Grace Moxon believes mindfulness and meditation can be vital tools for you to stay sane and spiritually alert in your parenting


“Give your entire attention to what God is doing right now, and don’t get worked up about what may or may not happen tomorrow. God will help you deal with whatever hard things come up when the time comes.” Matthew 6:34 (MSG)

So often we find our minds stuck in the future, anticipating what is to come. We so easily get caught up in to-do lists, work, emotions, finances, health concerns, hopes, worries, desires and fears. Whether in everyday practicalities, or deeper concerns for ours or our child’s future, our minds are often anywhere but right here, in the present.

 Jesus’ invitation to us is to come to Him when we are weary and find rest for our souls [mind, will, emotions] - Matthew 11:28-30

One way we can experience rest in our mind is through practising mindfulness and meditation. These tools help us focus on Jesus as our source of peace amid hardships and struggles, without denying their reality, and bring our attention to what He is doing right now. I love this practice because it truly brings a profound sense of peace and wellbeing, especially to the mind.


What is mindfulness? What is meditation?

These are two words that often go together, and whilst there is a lot of overlap, it’s helpful to understand the distinction between the two.

Mindfulness is a practice that involves cultivating both a non-judgemental awareness of what’s happening in your thoughts, as well as having your ‘mind full’ of the present moment. We of course balance this with being able to plan, imagine, be creative, and think about the future.

Meditation is the practice of noticing, observing and redirecting your thoughts and attention onto the present moment or simply onto something good. We can see it as a ‘mental muscle’; in the same way you workout to build physical muscles, you meditate to build mental ones.

To use an analogy, you can think of mindfulness like general fitness, and meditation like doing a work out. Working out (or meditating), helps us to increase our general fitness (experiencing life in a mindful way).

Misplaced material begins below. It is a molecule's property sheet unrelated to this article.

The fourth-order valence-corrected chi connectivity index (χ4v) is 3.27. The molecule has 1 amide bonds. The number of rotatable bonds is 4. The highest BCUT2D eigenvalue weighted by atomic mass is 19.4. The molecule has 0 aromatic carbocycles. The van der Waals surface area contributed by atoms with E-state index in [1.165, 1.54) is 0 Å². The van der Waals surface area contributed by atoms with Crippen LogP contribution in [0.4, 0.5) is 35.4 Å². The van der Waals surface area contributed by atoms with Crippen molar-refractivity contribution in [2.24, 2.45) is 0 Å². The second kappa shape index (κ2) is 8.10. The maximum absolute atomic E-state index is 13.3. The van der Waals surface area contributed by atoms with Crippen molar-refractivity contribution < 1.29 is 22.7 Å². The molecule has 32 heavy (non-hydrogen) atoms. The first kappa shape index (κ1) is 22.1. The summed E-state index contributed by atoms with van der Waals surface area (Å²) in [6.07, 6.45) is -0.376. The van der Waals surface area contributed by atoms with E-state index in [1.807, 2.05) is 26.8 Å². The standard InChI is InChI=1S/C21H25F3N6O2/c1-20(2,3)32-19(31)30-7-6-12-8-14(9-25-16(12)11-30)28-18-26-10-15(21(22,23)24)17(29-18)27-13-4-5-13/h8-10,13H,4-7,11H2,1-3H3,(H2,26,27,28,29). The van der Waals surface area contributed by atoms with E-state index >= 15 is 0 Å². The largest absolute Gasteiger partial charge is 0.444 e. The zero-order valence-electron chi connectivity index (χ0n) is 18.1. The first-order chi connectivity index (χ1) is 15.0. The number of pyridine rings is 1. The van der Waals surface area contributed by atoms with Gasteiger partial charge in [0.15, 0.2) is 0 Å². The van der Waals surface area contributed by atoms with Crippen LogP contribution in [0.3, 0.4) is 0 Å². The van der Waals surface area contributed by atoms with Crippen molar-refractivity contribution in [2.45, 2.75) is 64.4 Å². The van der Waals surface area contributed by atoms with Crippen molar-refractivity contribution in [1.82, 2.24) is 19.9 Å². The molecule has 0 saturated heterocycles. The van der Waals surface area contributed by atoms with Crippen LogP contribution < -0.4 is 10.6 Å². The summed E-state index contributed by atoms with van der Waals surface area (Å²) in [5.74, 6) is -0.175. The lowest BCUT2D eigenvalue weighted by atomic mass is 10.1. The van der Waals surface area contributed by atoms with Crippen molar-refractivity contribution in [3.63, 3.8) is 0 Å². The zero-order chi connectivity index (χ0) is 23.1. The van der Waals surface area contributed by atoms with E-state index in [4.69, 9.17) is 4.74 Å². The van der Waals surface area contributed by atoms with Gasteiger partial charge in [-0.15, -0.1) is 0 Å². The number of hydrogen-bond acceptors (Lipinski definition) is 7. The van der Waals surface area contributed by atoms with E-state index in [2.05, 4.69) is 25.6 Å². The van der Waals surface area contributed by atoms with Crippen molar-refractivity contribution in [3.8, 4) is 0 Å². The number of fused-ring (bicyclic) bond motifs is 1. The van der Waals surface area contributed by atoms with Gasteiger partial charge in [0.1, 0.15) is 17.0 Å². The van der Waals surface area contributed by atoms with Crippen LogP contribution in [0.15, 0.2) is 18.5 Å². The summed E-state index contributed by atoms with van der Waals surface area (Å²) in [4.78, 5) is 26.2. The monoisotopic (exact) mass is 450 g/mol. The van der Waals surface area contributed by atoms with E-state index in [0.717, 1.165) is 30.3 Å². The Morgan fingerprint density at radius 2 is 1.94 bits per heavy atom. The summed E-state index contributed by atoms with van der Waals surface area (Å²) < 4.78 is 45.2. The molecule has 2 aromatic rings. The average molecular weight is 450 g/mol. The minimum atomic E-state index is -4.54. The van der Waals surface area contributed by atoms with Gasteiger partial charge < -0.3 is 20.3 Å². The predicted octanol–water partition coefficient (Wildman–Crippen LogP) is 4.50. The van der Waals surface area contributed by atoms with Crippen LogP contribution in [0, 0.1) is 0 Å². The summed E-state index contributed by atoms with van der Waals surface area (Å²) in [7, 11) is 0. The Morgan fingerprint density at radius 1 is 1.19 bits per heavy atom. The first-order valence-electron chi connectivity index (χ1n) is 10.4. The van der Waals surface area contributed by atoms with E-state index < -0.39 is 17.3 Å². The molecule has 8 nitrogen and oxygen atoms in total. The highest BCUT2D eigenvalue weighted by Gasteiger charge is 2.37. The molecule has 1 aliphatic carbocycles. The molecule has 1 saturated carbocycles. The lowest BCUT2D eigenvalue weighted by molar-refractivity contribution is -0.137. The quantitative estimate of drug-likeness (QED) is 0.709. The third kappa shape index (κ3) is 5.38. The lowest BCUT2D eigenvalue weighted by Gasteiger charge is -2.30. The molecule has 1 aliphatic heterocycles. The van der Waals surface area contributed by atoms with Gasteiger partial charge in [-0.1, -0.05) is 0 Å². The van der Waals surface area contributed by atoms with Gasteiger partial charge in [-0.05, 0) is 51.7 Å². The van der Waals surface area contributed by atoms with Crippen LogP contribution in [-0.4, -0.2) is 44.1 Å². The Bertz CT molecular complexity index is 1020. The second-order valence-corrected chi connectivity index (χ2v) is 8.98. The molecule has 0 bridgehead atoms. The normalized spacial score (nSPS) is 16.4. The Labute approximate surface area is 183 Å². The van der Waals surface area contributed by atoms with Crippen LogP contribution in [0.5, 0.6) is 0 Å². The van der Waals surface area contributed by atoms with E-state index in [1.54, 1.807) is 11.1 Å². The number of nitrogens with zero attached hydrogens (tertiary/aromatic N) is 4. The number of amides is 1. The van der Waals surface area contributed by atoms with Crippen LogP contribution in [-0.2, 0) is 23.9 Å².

What is Christian mindfulness and meditation?

What’s your reaction when you hear the words mindfulness and mediation?

Sceptical? Honestly, I was too. Perhaps you go straight to adult colouring books, the phenomenon of self care, or maybe Christian alarm bells go off as you associate it with other religions.

However, Christian meditation is a deeply biblical concept. The Old and New testament instructs us to meditate on, and abide in God and His teachings (see Joshua 1:8, Timothy 4:15 , Philippians 4:8, John 8:31-32, Colossians 2:3).

Christian meditation is about focusing our awareness on good things, truth or simply the presence of God with you in each moment.

There are many ways to meditate including: cultivating an awareness of God’s love and presence; placing yourself into gospel stories; mulling over bible verses; memorising parts of the bible; anything that allows you to focus on God, His word and His goodness.

In contrast to non-christian meditation which often seeks to empty the mind, Christian meditation is about focusing your mind and attention on something particular. Often we ruminate or ‘meditate’ on our worries - if you’re good at worrying, chances are you’ll be great at meditating!

As with anything, it’s important to engage with meditation practices that are rooted in Jesus and His word, and there are many forms of non-Christian meditation to avoid.


Why practise Christian mindfulness and meditation?

1. They equip us to follow God’s commandments

Mindfulness is a God-given tool to equip us to more effectively follow biblical commandments. Using this newfound skill of focusing our attention, mindfulness provides a platform for us to pause, observe and then redirect our thinking. As we meditate we learn to observe our thoughts, see them as transient, watch them come and go, then redirect our attention onto good things.